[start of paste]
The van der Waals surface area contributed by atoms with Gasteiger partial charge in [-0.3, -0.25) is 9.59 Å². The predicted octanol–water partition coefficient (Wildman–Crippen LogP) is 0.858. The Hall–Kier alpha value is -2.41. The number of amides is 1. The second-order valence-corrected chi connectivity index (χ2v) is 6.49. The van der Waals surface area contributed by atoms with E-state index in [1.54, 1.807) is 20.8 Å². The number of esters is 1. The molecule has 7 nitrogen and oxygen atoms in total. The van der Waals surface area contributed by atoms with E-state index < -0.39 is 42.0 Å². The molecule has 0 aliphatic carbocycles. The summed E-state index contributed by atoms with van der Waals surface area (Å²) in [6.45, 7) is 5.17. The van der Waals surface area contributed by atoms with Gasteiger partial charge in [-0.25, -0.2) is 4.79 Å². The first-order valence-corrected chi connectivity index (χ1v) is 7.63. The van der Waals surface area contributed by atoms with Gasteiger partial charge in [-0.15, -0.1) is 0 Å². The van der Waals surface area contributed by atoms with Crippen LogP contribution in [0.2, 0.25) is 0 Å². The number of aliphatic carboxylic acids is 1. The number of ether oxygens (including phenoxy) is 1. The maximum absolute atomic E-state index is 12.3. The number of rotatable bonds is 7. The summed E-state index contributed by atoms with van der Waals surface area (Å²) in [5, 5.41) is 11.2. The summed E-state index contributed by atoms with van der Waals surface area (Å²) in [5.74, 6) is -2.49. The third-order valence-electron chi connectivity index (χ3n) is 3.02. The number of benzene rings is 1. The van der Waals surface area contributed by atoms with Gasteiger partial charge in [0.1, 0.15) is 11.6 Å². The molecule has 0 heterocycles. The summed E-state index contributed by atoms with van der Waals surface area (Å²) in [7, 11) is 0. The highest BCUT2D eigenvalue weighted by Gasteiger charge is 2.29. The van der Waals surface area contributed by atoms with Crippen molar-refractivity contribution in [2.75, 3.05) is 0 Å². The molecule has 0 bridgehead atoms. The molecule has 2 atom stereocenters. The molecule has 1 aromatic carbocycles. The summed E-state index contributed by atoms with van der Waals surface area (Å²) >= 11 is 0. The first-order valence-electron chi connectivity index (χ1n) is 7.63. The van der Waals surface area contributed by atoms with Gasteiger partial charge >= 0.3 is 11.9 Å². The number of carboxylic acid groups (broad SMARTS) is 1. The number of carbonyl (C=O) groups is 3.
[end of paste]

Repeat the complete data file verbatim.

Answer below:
The van der Waals surface area contributed by atoms with Gasteiger partial charge in [-0.3, -0.25) is 9.59 Å². The predicted octanol–water partition coefficient (Wildman–Crippen LogP) is 0.858. The Hall–Kier alpha value is -2.41. The number of amides is 1. The second-order valence-corrected chi connectivity index (χ2v) is 6.49. The van der Waals surface area contributed by atoms with E-state index in [1.54, 1.807) is 20.8 Å². The number of esters is 1. The molecule has 7 nitrogen and oxygen atoms in total. The van der Waals surface area contributed by atoms with E-state index < -0.39 is 42.0 Å². The molecule has 0 aliphatic carbocycles. The summed E-state index contributed by atoms with van der Waals surface area (Å²) in [6.45, 7) is 5.17. The van der Waals surface area contributed by atoms with Gasteiger partial charge in [-0.25, -0.2) is 4.79 Å². The first-order valence-corrected chi connectivity index (χ1v) is 7.63. The van der Waals surface area contributed by atoms with Gasteiger partial charge in [-0.15, -0.1) is 0 Å². The van der Waals surface area contributed by atoms with Crippen LogP contribution in [0.2, 0.25) is 0 Å². The number of aliphatic carboxylic acids is 1. The number of ether oxygens (including phenoxy) is 1. The maximum absolute atomic E-state index is 12.3. The number of rotatable bonds is 7. The summed E-state index contributed by atoms with van der Waals surface area (Å²) in [5, 5.41) is 11.2. The summed E-state index contributed by atoms with van der Waals surface area (Å²) in [5.74, 6) is -2.49. The third-order valence-electron chi connectivity index (χ3n) is 3.02. The number of benzene rings is 1. The van der Waals surface area contributed by atoms with Gasteiger partial charge in [0.1, 0.15) is 11.6 Å². The molecule has 0 heterocycles. The summed E-state index contributed by atoms with van der Waals surface area (Å²) in [7, 11) is 0. The highest BCUT2D eigenvalue weighted by Gasteiger charge is 2.29. The van der Waals surface area contributed by atoms with Crippen molar-refractivity contribution in [2.75, 3.05) is 0 Å². The molecule has 0 bridgehead atoms. The molecule has 2 atom stereocenters. The molecule has 1 aromatic carbocycles. The summed E-state index contributed by atoms with van der Waals surface area (Å²) >= 11 is 0. The first-order valence-electron chi connectivity index (χ1n) is 7.63. The van der Waals surface area contributed by atoms with Gasteiger partial charge >= 0.3 is 11.9 Å². The number of carboxylic acid groups (broad SMARTS) is 1. The number of carbonyl (C=O) groups is 3.